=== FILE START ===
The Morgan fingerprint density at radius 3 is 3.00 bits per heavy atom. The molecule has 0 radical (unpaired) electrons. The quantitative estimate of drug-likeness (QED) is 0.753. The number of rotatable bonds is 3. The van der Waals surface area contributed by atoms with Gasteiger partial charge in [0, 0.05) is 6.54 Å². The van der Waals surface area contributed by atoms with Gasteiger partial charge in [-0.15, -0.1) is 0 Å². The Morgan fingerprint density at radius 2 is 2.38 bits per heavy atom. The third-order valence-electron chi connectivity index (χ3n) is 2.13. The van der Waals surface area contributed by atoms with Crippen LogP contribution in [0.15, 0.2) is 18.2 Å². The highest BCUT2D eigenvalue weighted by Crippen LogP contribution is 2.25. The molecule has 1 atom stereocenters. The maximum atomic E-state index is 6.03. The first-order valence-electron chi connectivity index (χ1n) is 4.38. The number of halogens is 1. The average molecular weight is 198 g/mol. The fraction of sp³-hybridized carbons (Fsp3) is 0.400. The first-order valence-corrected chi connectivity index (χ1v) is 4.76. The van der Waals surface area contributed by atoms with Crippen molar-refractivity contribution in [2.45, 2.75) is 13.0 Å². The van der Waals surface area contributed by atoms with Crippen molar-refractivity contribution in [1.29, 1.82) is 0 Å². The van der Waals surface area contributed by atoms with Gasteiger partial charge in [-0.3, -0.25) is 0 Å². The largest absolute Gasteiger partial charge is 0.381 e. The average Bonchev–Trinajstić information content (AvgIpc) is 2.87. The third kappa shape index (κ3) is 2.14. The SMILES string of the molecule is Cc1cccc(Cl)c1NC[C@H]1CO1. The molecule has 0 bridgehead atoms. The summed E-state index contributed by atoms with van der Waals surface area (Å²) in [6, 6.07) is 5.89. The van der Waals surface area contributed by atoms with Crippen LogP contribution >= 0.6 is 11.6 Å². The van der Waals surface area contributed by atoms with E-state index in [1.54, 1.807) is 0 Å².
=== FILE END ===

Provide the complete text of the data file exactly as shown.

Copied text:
The Morgan fingerprint density at radius 3 is 3.00 bits per heavy atom. The molecule has 0 radical (unpaired) electrons. The quantitative estimate of drug-likeness (QED) is 0.753. The number of rotatable bonds is 3. The van der Waals surface area contributed by atoms with Gasteiger partial charge in [0, 0.05) is 6.54 Å². The van der Waals surface area contributed by atoms with Gasteiger partial charge in [-0.15, -0.1) is 0 Å². The Morgan fingerprint density at radius 2 is 2.38 bits per heavy atom. The third-order valence-electron chi connectivity index (χ3n) is 2.13. The van der Waals surface area contributed by atoms with Crippen LogP contribution in [0.15, 0.2) is 18.2 Å². The highest BCUT2D eigenvalue weighted by Crippen LogP contribution is 2.25. The molecule has 1 atom stereocenters. The maximum atomic E-state index is 6.03. The first-order valence-electron chi connectivity index (χ1n) is 4.38. The number of halogens is 1. The average molecular weight is 198 g/mol. The fraction of sp³-hybridized carbons (Fsp3) is 0.400. The first-order valence-corrected chi connectivity index (χ1v) is 4.76. The van der Waals surface area contributed by atoms with Crippen molar-refractivity contribution in [2.45, 2.75) is 13.0 Å². The van der Waals surface area contributed by atoms with Crippen molar-refractivity contribution in [1.29, 1.82) is 0 Å². The van der Waals surface area contributed by atoms with Gasteiger partial charge in [-0.3, -0.25) is 0 Å². The largest absolute Gasteiger partial charge is 0.381 e. The average Bonchev–Trinajstić information content (AvgIpc) is 2.87. The third kappa shape index (κ3) is 2.14. The SMILES string of the molecule is Cc1cccc(Cl)c1NC[C@H]1CO1. The molecule has 0 bridgehead atoms. The summed E-state index contributed by atoms with van der Waals surface area (Å²) in [6, 6.07) is 5.89. The van der Waals surface area contributed by atoms with Crippen LogP contribution >= 0.6 is 11.6 Å². The van der Waals surface area contributed by atoms with E-state index in [1.54, 1.807) is 0 Å².